Sunday, September 10, 2017

"It's So Difficult to Make Friends in Japan!"

Thus goes perhaps one of the most common statements among foreigners met in Japan.  And curiously enough, statements of such kind are uttered during some of the most popular meetups where hundreds of Japanese and non-Japanese from all walks of life mingle, specially designed for finding friends among complete strangers.  While being in an environment where people aggressive meet people for the explicit purpose of befriending them, foreigners lament that it is hard to make friends.  Clearly, the reason is not because they have little opportunities to meet other people.

What is more, the same people lamenting about lack of friends tend to be the most motivated when it comes to meeting and then keeping in touch with strangers off various social events.  They frequent meetups involving hundreds, actively seeking to keep in touch after said events by soliciting contact details.  And they do not just trade contacts for the sake of getting more friends on Facebook.  They actively communicate via whatever contacts they solicited, hoping to follow up in another social event at a later date or as small groups over dinner and drinks.

While there are inevitably some people who arouse suspicion among others through their social desperation, most people have a completely benign purpose: to escape the often small social circles limited to ethnic minorities, and genuinely and concretely move into the mainstream Japanese society.  For that, they need to learn how to talk (not just in terms of the language but appropriate cultural communication) in a more Japanese way, so that, however impossible it may be in reality, at least partially assimilate into the society that they have chosen to reside in.

Yet often it is in such enthusiastic aggressiveness with which they seek social interaction that they find themselves overly optimistic.  The optimism comes from just how well initial bouts of interaction go with complete strangers.  In social events they attend, their enthusiasm are generally reciprocated, with others responding actively to their social advances.  Trading Facebook and phone numbers come off as pretty easy, while genuinely interesting conversations on ethnic backgrounds, cultural experiences, and even more private, personal matters happen smoothly.

Emboldened by the initial success, many foreigners falsely assume genuine interest.  They seek to prolong the interesting conversations they had after those social events end, via social media and, hopefully, in-person meetups at later dates.  Yet, for reasons that leave them scratching their heads, the enthusiastic reception displayed in the social events do not carry over beyond the events.  Their enthusiastic messages on social media receive terse, robotic responses, while invitation for further meetings in person either go unanswered or receive multiple polite declines.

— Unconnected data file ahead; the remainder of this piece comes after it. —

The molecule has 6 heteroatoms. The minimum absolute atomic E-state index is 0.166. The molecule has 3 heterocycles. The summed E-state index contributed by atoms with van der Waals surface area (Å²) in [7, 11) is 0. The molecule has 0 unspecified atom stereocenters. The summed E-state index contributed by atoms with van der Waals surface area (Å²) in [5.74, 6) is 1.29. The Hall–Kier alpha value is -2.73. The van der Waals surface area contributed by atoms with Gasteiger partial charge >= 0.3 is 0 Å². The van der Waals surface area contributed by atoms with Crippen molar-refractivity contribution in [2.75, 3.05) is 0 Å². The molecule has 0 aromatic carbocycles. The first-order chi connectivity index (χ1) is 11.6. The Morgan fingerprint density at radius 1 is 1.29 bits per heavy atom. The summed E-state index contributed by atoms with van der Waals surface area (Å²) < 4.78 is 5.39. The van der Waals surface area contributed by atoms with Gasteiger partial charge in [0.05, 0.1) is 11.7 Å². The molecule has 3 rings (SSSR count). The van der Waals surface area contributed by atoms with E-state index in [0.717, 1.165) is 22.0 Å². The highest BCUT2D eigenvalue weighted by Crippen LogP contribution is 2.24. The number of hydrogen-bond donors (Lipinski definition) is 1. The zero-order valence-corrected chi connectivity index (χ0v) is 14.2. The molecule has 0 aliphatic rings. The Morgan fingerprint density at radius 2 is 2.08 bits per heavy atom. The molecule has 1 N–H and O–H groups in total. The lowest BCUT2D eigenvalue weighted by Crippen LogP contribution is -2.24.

It is as if the enthusiasm that had happened in the social events was just for show, used to make the events fun but not much more.  For many of the Japanese attendees, the events are almost seen as one-time venturing out of usual social circles, and their finishing means it is time to go back to the original social circles.  The events, thought this way, are not opportunities to enlarge or diversify social circles, but more akin to pure participative entertainment no different from attending a concert or hobby-related workshop.  The foreigners' interest to keep in touch with people from the events are not shared.

No wonder, then, many foreigners (and frankly, also many, for lack of better words, foreigner-minded Japanese) have a hard time finding more friends no matter how much they show their faces around the city's endless parade of social events for strangers.  The enthusiasm with which they are received everywhere they go masks a sense of detached, distant politeness with which they are perceived by locals.  The inability to see through that politeness behind the enthusiasm means the high expectations bestowed upon social events are often betrayed for unknown reasons.

Ultimately, it is a chicken-and-egg dilemma that troubles those who seek genuine friends from strangers.  They seek friendships with locals as a way to gain understanding of a different culture with different behavioral norms.  Yet, without first knowing some of the behavioral norms before seeking friendships, it becomes quite difficult to connect with locals at a deeper, more permanent level.  Perhaps there needs to be some top-down efforts from the Japanese government to foster interest in genuine, long-term international friendships.  It would be a first step toward more international-minded youth population.

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